I cannot take away my son's pain. I can not make him feel unabandoned. I am not enough to fill in neurological gaps or heal his amygdala. My love is not that big. My love is not enough. YOUR love is not enough... so don't try to be his friend, or tell me to love him where he is at. I do. It's all I have done. And it isn't working. And I will keep doing it because there is nothing else to be done. But, all I can do is still not enough. 

I read the Bible so I know that God IS enough. I know that. But, right now... it's looking a lot more like

God + an unreasonable amount of time + so much pain in the interim = enough

I know that I sound hopeless. I know that all this is raw and scattered and probably sounds dramatic. But of one thing I am sure, there is at least one set of eyes on the other side of this screen that are filled with dysfunctionally relieved tears. One set of eyes that are seeing their feelings put into words, maybe for the first time.

So, I am writing to her. To the isolated, discouraged, helpless mom who's love is unrequited:

Hey. What's up? Thanks for somehow finding my blog. (Probably at 3am.) What you are going through is really, really hard. For you, and even harder for your child. You probably chose adoption because you wanted to be the family that helps to complete a child and now you are realizing that - surprise! - your family is being torn apart instead. Listen. Here are some things I need to hear on a regular basis and sometimes I have to say them to myself. 

1- You are not alone. There are a crap ton of us out here going through this, but most of us are too ashamed of ourselves, or too protective of our kids, to talk about it. There are a lot of anonymous blogs, but be careful, people are angry and exhausted and they sometimes bash their children. That's not okay, and it's not helpful for you.

2- You didn't cause this. (Unless you are an abusive dirtbag and you did cause this.) You didn't cause this.

3- Nobody, literally nobody, will understand what you are going through unless they are also a parent of a RAD kid. Social workers, psychologists, attachment therapists, adoption specialists, respite providers, felllow adoptees, friends, family... they all have their place, and they may even be excellent and able to help. They will not understand. Unless they are raising a child with RAD, or have done so in the past, they simply won't get it. 

4- A lot of people won't believe you. They probably will eventually, but until then, there will be a lot of advice and suggestions and have you tried's. There will be a lot of judgement. There will be a lot of people who try to "rescue" your child by loving on him, because they can't understand that you have done that, and it wasn't enough.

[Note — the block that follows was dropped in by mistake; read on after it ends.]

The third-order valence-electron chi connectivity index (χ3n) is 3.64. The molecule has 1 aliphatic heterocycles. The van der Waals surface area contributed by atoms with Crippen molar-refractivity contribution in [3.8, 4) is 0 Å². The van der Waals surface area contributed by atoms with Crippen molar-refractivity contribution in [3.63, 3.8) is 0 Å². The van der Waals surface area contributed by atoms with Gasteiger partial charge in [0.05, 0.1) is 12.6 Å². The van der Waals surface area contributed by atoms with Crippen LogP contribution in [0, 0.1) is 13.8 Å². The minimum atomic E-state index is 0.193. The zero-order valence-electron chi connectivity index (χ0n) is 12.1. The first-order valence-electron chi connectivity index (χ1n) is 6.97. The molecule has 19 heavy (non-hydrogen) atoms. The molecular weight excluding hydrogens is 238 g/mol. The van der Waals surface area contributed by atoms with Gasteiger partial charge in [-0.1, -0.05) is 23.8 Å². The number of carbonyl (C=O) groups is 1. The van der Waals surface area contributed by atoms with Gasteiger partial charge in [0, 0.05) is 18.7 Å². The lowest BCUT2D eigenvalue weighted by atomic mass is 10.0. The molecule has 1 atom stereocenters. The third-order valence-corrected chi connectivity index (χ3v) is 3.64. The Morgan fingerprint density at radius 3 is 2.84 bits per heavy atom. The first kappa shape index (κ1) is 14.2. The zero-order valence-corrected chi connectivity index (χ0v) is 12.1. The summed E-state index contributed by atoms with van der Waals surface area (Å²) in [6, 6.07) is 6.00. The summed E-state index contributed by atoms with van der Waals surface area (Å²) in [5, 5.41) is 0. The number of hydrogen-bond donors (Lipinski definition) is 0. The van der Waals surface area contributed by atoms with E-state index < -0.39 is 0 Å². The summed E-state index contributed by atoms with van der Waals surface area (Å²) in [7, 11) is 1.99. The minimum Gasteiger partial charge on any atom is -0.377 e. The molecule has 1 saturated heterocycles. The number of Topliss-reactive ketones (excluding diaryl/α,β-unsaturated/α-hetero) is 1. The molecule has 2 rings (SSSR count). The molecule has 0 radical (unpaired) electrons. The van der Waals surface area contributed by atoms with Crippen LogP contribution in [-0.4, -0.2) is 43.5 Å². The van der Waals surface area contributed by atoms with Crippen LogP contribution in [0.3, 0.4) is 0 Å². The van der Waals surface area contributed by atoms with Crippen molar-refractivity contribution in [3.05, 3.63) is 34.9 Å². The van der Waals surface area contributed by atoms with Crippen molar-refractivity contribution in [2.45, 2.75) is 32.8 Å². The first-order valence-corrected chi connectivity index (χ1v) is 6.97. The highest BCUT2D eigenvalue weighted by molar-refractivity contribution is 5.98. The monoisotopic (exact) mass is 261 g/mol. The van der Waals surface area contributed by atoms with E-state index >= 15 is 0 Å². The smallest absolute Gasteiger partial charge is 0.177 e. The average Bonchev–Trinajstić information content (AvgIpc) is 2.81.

5- Get a door alarm and a video monitor. You need sleep, and peace of mind, and you need both of these to have a snowball's chance at either of them.

6- It's okay to go away. You need respite. Your other children need respite. Your hurting child needs respite. You all need to breath, and it's really okay to make room for it. It's not just okay, it's necessary.

7- Find a Lexi. A Lexi is a faithful friend, a champion for your self-care, a devoted caregiver, and defender of the weak and a giver of good gifts... like breaks from your child and cups of hot coffee. She doesn't have to be named Lexi, but mine is, and I couldn't do this without her. 

8- He can't love you. It's not that he won't, it's that he can't. He might want to love you, or he might actually love you, in his way, but he can't show it. He can't stop protecting himself from your love. Your love is scary to him, but it's also all you've got. And when you run out, it's okay to fake it. 

9- This is probably going to be the hardest thing you will ever do, and the biggest fight you will ever fight. You will probably not see results for a really long time. You might not ever see results. You must keep going. You signed up for this, even if you didn't know it at the time, and it is your job to keep going. And it's going to break your heart over and over and over. 

10- I know baby, me too. 

Travel Dance Video: Bestiemoon Take Deux

So, I have sat down multiple times to write about our amazing trip to France. If you don't know what I am talking about, let me get you up to speed. My friend Melissa is a world traveler. She has friends and connections all over the place, enough airline points to make you hate her just a little, (except you can't because she's so stinkin' generous with them), and she doesn't take no for an answer. So, she essentially manhandles me into taking epic vacations with her. It's a terrible friendship and this whole post is basically a cry for help. 

Okay, for realsies... the trip was fabulous.  The only reason I haven't written about it yet is because Melissa and I are going to tell the story together on video because I promise it will be so much better that way. We were in Paris for a few days, then popped over to Finland for a few days, then back to Paris, then to Provence (where my world changed and I got in touch with my roots in a major way) then back to Paris for the last few days. I ate croissants to celebrate the life and memory of my beautiful friend Karolin who commanded me to go to Paris and have fun. So we had the most fun.

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And, we danced. 

We danced all over Europe. Usually at inappropriate times. We danced with new friends and perfect strangers and our French and Finnish hosts. 

And we made a video of it. Because I secretly want us to host our own travel show and making an absurd travel dance video seemed as good a means to that end as any.

What you are about to experience is a bit of an early Christmas gift. So, Merry Christmas to all and to all a You're Welcome.

Love, Tom, Melissa and Lara